Thursday, August 8

More info onTakom's Blitz 35th scale Jagdtiger Sd.Kfz.186 Early/Late Production (2 in 1 kit)

We have some information showing how the "two in one" Jagdtiger from Takom will work - CADs showing how the early and late variants are different add to the preview we have already made of this forthcoming new kit.

More info on Takom's Blitz Jagdtiger due in August...

Jagdtiger Sd.Kfz.186 Early/Late Production (2 in 1 kit)
From Takom
1/35th scale
Kit No #8001
Due for release in September
As first announced a couple weeks ago, Takom is preparing a new line of more efficient and quicker to make model kits called "Blitz" (I kinda like Blitz-kitz but hey I am no genius). This logo is the face of the new series of kits - meant to bring the fun of a fast and easy build to the modeller, but sparing none of the details that Takom has been so well known for adding to their kits.
Their first subject is the mighty Jagdtiger ("Hunting Tiger") Sd.Kfz. 186 - but for those of you who may well have lived in a bunker since  1942 a little of the history of this vehicle.

History of the Jagdtiger
Jagdtiger ("Hunting Tiger") is the common name of a German casemate heavy tank destroyer of World War II. The official German designation was Panzerjäger Tiger Ausf. B as it was based on a lengthened Tiger II chassis. The ordnance inventory designation was Sd.Kfz. 186. The 71-tonne Jagdtiger was the heaviest armoured fighting vehicle used operationally during World War II and is the heaviest armoured vehicle of any type to achieve series production. The vehicle carried a 128 mm PaK 44 L/55 main gun, capable of out-ranging and defeating any Allied tank. It saw service in small numbers from late 1944 to the end of the war on both the Western and Eastern Front. Although 150 were ordered, only between 70 and 88 were produced. Due to excessive weight, the Jagdtiger was continuously plagued with mechanical problems.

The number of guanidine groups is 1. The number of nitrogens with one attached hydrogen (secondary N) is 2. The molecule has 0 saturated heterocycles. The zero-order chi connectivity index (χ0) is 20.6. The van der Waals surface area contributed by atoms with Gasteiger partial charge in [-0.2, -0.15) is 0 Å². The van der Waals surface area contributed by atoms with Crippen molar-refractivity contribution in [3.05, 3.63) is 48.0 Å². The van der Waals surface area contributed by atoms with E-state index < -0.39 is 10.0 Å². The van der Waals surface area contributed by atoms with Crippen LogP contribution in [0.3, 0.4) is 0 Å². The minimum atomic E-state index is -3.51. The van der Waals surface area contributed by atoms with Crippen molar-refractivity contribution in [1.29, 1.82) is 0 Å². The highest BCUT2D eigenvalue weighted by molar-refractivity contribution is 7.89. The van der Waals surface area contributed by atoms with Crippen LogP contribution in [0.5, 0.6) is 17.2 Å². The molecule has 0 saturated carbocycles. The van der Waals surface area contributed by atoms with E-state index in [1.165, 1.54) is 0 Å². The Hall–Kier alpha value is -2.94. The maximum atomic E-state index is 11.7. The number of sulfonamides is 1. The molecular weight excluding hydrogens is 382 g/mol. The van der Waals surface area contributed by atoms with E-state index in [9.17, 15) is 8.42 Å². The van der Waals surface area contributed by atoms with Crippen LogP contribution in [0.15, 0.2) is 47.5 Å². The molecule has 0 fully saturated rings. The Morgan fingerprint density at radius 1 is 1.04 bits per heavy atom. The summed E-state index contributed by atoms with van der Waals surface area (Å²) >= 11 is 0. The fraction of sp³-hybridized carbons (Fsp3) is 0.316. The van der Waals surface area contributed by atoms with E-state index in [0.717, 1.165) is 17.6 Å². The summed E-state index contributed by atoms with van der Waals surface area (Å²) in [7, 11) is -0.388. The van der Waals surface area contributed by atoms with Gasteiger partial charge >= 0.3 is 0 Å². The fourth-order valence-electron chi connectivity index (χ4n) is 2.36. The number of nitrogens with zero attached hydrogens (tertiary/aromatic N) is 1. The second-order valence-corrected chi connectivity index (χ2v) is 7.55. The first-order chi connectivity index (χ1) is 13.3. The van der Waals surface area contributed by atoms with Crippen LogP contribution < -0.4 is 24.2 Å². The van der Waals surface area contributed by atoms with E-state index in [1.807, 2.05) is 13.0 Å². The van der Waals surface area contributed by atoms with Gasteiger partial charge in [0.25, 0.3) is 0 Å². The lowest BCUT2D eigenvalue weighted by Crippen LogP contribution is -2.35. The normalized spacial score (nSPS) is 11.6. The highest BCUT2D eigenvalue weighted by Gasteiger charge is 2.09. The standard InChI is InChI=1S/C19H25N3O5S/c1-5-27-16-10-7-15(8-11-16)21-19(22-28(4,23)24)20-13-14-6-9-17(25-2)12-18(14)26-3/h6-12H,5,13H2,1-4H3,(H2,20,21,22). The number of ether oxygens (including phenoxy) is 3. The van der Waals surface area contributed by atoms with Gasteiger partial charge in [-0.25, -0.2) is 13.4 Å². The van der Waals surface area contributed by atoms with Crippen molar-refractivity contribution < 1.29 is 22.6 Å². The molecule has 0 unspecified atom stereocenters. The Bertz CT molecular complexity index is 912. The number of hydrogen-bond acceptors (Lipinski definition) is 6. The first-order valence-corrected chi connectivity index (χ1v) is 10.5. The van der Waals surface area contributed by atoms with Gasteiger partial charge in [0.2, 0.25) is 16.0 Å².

This monster of a tank destroyer was inspired by the successes of previous tank destroyers such as the StuG III and the Marder series. Their efficiency in a battle called for a request by Army General Staff to mount an enormous 128 mm gun on a self-propelled vehicle for infantry support in early 1942, but then Hitler changed it from its intended role to a tank destroyer. The 128 mm design was chosen as toolings already existed for the calibre, as it originated from a naval cannon design, which also was used the basis of an anti-aircraft gun. The 128 mm cannon also had a very high hit rate when compared to other formidable calibres like the 105 mm and 88 mm.
On October 20, 1943, the design was changed to use the Tiger II chassis and a wooden model was constructed for presentation to Hitler. Approved for further production, two prototypes were produced by Porsche and Henschel. Porsche version had an eight-wheel suspension system while the Henschel version had a nine-wheel overlapping suspension system similar to the Tiger II construction. The rest of the body was consistent to the current German tank destroyer designs, an armoured casemate structure was used to hold the new 128mm Pak 44 L/55 gun. The prototypes were completed and presented in February 1944, and were approved for service, earning the designation Jagdpanzer VI, but was later renamed to Jagdtiger. 150 of these Jagdtigers were ordered by the army, but only 88 (at most) were produced before the end of the war. Eleven of the Jagdtigers used the Porsche suspension system while the rest were using the Henschel suspension system.